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Posted on Jul 15, 2016

Toppenish’s Tuttle is new Quincy AD

Kaycie Tuttle, an instructional coach for the Toppenish School District, is the new assistant principal and athletic director at Quincy High School.
The decision was announced last week, and the hiring of the 32-year-old Tuttle as a first-time athletic director and vice-principal stunned some, not least of all Tuttle herself.
“I was shocked and excited,” she said. “I didn’t feel I did well in the interview and in the writing process.”
Tuttle said that she felt some candidates had “a leg up” on her, in terms of experience, and declared herself relieved that it hadn’t hurt her chances.
Tuttle beat out Andrew Craig of Rathdrum, Idaho, Scott Swartz of Othello High School, and Matthew Tait of Waterville High School.
Tuttle will start as athletic director and vice-principal on Aug. 1. A graduate of Eastmont High School, Tuttle went on to graduate from Eastern Washington University and earn her teaching credentials at Washington State University.
Tuttle said she had always wanted to be an athletic director.
She added that her first preference is to live in Quincy, but if home-hunting fizzles, she might commute from East Wenatchee for a bit.
“I hope to find a place in Quincy sooner than later,” she said, “Because there’s going to be a lot of long nights and early mornings and I don’t want to have to drive a half-hour like I did the past two years.”
Tuttle commutes from Yakima to her work in Toppenish. She said she didn’t think changing her loyalties from Toppenish to the Jacks would be too much trouble, since she wasn’t in Toppenish too long.
“I was only there two years, so I didn’t get the chance to know a whole lot of people,” she said.
First task for the new AD will be to meet with the coaches, she said. She will also work with outgoing athletic director Bill Alexander, and that will help her plenty, she added.
Asked what she thought made her the chosen candidate, she said she had no idea. “I think the community really appreciated what I had to say at that social thing,” Tuttle said of a meet-and-greet at Quincy High School the week before the announcement. “That helped me out a lot.”
Superintendent of Quincy schools John Boyd highlighted Tuttle’s time as an instructional coach, and what that will mean for Quincy’s staff.
“She will be able to coach teachers and help them grow as professionals,” Boyd said, adding that the feedback from the community at the meet-and-greet spoke well about Tuttle.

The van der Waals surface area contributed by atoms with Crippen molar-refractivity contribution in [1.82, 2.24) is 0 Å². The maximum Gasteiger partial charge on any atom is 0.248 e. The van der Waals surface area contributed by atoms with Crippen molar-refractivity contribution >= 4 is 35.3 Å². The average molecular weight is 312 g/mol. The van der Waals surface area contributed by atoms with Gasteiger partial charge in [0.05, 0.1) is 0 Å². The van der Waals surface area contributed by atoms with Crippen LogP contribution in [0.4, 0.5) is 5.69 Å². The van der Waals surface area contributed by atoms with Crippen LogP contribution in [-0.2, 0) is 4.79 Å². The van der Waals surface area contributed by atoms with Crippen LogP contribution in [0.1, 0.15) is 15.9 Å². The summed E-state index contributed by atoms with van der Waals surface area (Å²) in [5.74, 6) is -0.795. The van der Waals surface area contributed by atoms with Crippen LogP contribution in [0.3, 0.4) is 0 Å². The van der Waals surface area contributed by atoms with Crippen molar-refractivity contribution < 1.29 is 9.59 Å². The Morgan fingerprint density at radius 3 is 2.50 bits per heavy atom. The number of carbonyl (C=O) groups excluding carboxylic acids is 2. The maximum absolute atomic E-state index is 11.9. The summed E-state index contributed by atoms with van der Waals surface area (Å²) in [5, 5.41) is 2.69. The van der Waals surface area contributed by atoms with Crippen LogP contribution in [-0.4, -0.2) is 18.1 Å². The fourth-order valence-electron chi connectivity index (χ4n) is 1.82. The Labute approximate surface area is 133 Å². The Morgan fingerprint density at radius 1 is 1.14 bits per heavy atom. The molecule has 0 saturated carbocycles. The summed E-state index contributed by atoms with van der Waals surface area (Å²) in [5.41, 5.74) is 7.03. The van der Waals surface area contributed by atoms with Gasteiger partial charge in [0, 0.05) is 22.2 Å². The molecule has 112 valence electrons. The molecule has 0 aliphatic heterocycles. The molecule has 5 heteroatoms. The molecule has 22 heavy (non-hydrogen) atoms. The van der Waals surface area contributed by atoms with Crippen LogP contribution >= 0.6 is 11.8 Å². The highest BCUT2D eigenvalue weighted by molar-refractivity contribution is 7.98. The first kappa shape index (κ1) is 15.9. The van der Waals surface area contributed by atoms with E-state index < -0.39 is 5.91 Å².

Tuttle replaces Alexander, who held the job for more than two decades.
“I will do everything I can to help the new athletic director be the best athletic director she can be,” Alexander said.
Asked about whether replacing one of the longest-tenured athletic directors in the league with a first-timer gave him pause, Boyd said that what gave him confidence is that Alexander will help mentor Tuttle one period a day for a year.
“It gave us flexibility in the hiring process, knowing that this person would have one year to learn under Coach Alex,” he said. “He wanted to take a step back and pay attention to his health but he’s very invested in making sure that athletics are running well.”
Tuttle, Boyd said, will have her work cut out for her, but “at some point you gotta give people with potential an opportunity,” he added.
Tuttle said she would like to imitate Alexander’s longevity on the job.
“This is my dream job,” Tuttle said. “I don’t plan on leaving any time soon. If they will have me that long, I will stay.”
Tuttle is a runner who has wanted to be a teacher since she was in kindergarten. Her great-grandmother was a teacher, as well as one uncle and one aunt. She’s the only teacher out of three sisters, one who lives in Spokane and another in East Wenatchee.
“The thing I love about teaching is to see the lightbulb go off,” she said. “That ‘a-ha!’ moment when the kid gets a skill that they didn’t have before.”
Tuttle said she looks forward to learning and trying something new.
Her internship at the middle school level included some athletic-director work, so she’s familiar with some of the tasks, “but not at this level,” she said.
“We think she has potential, we think she has the right background and experience to be successful with some support,” Boyd said of his new hire. “We feel good.”

— Sebastian Moraga,

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